Since no Vietnamese class is complete without a game at the end of it, I am obligated to find ways to make even the most boring topics into a fun game. It continues to be challenge. My game for the “How To Write A Letter” class was to have everybody in the class write a letter and not sign their name. The letters would ideally be entertaining in some way. The students would then hand in their letters to me and I would read them aloud to the class. The class had to guess which of their classmates had written it. It can be hilarious if the students do a good job and write something funny. Or it can be boring if they all write cookie-cutter letters.
The game was going well at first; the students were laughing, I was laughing, the letters were (mostly) well written… until I got one letter that was addressed to me.
“Dear Peter,” it began. By the time I realized that this letter was a profession of love to me, I had already read through a rather mushy-gushy analysis of my green eyes. The class was losing it.
Realizing what this letter was, I looked up to see the effeminate boy in the class who always sits with all the girls flailing his arms and covering his face in embarrassment. He apparently hadn’t been paying attention when I told the class that their letters would be read out loud at the front of the room. The class laughed and laughed.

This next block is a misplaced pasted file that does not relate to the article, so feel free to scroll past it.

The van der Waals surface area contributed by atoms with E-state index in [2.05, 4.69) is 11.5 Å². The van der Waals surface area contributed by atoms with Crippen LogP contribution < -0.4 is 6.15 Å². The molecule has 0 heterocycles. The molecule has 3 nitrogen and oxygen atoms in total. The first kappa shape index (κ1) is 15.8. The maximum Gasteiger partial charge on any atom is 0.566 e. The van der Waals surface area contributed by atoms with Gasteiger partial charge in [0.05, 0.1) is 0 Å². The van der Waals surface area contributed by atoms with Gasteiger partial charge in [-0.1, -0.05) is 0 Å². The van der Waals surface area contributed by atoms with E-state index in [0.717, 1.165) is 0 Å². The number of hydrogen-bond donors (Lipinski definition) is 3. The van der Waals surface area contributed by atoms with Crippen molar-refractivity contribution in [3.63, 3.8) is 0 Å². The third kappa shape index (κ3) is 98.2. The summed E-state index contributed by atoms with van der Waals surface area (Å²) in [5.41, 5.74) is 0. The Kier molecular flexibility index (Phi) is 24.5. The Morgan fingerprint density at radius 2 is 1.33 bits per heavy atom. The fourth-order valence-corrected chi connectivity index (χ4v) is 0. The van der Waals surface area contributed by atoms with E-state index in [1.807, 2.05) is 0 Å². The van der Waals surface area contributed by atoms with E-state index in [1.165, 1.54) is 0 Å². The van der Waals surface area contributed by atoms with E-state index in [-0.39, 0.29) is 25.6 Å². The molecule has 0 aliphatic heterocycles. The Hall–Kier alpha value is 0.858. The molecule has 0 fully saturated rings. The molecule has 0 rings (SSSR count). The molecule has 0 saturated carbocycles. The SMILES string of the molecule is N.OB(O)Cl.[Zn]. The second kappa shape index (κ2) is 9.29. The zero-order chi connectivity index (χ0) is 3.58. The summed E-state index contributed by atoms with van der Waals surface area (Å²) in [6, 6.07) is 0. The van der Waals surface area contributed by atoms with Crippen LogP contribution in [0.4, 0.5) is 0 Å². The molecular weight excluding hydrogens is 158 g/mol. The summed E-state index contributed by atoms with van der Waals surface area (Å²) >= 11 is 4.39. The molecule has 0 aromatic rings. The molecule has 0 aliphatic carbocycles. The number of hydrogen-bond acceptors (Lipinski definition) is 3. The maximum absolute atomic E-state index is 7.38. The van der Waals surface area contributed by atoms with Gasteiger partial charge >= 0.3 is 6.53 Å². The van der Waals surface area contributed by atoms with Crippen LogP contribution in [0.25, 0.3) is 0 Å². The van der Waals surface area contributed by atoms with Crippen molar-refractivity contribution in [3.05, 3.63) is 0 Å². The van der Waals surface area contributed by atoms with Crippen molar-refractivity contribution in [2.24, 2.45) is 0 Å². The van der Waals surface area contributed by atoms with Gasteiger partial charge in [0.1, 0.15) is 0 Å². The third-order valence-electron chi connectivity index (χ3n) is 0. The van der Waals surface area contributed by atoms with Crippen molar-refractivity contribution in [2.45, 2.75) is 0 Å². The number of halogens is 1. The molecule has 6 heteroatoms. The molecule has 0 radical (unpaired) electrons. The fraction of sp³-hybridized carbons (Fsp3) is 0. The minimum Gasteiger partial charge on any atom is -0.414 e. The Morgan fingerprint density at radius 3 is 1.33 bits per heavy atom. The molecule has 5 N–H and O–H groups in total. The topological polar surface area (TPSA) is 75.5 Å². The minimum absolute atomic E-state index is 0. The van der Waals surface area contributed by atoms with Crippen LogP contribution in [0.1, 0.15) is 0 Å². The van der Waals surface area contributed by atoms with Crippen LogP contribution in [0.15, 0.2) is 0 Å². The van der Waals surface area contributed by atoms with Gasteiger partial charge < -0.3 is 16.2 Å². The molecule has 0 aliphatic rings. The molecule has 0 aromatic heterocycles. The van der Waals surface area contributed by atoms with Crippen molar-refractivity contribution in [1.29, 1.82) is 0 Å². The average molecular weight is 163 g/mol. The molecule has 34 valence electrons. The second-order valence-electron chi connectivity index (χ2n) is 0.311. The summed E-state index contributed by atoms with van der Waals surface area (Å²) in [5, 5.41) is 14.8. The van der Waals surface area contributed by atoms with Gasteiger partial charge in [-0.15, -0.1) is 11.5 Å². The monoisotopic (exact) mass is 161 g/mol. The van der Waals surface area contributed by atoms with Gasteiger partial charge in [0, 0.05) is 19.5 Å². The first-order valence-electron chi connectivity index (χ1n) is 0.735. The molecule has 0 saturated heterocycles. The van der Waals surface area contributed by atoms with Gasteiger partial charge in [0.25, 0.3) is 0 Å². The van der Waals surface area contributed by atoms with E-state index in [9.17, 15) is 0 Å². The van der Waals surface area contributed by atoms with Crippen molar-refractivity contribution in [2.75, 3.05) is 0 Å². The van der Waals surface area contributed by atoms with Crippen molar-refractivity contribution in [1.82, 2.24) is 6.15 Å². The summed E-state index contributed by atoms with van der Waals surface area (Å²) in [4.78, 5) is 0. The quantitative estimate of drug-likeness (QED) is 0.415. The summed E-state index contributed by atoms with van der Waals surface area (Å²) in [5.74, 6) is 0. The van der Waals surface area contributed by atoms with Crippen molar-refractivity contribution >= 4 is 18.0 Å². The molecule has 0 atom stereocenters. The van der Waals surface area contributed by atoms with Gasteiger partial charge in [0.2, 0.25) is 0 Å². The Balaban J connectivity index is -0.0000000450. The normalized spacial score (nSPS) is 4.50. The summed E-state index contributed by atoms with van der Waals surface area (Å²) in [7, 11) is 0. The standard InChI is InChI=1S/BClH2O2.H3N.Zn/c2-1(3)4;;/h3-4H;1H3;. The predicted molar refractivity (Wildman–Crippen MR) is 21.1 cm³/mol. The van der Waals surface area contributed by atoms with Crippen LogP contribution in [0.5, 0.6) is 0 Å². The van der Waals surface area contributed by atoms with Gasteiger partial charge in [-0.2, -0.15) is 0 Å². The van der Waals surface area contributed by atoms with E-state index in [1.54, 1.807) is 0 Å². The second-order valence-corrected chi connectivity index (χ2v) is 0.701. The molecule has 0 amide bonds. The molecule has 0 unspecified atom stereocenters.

I felt pretty bad.
The good news is that this did not strike any nerve beyond pure embarrassment. It was obviously no secret which team he played for, nor was it subject to any disrespect or discrimination that I had ever observed from his classmates. So I didn't 'out' this poor kid. For how traditional a country Vietnam is, I have been pleasantly surprised by the open-mindedness of young people here.
1st Place 🥇
The Cream Pie
Sometimes, to practice the conversation structures I have taught them during class, I will have my students prepare and perform small skits. One morning I was teaching to a group of 15-year-olds in a public high school and the topic was "weekend activities". At the end of class I had my students break up into groups of 2 or 3 to prepare this skit over the course of about 15 minutes.
Most of the skits were pretty normal and boring until the 2 resident hooligans stood up for their turn. Their skit began like this:
Student A: Hello, what you do this weekend?
Student B: I watch porn.
Student A: Oh, it’s fantastic! Did you have anything to eat?
Student B: I had a cream pie.
….What?? You can barely speak English. How did you know about THAT?
Actually, I don’t even want to know.
Some of the more worldly (and linguistically gifted) boys roared with laughter. The other boys and all of the girls just looked confused. I just did the face-palm. I was actually kind of impressed that this kid even knew what that meant. This class was pretty terrible at English so I’ll take any progress I can get I suppose.
My policy on inappropriate language in the classroom is that as long as it is used with correct English, I don’t care. This was a little over-the-top though, so I said something like “Okay okay okay, I think we’ve heard enough. Now sit down ya couple ‘a pervs.”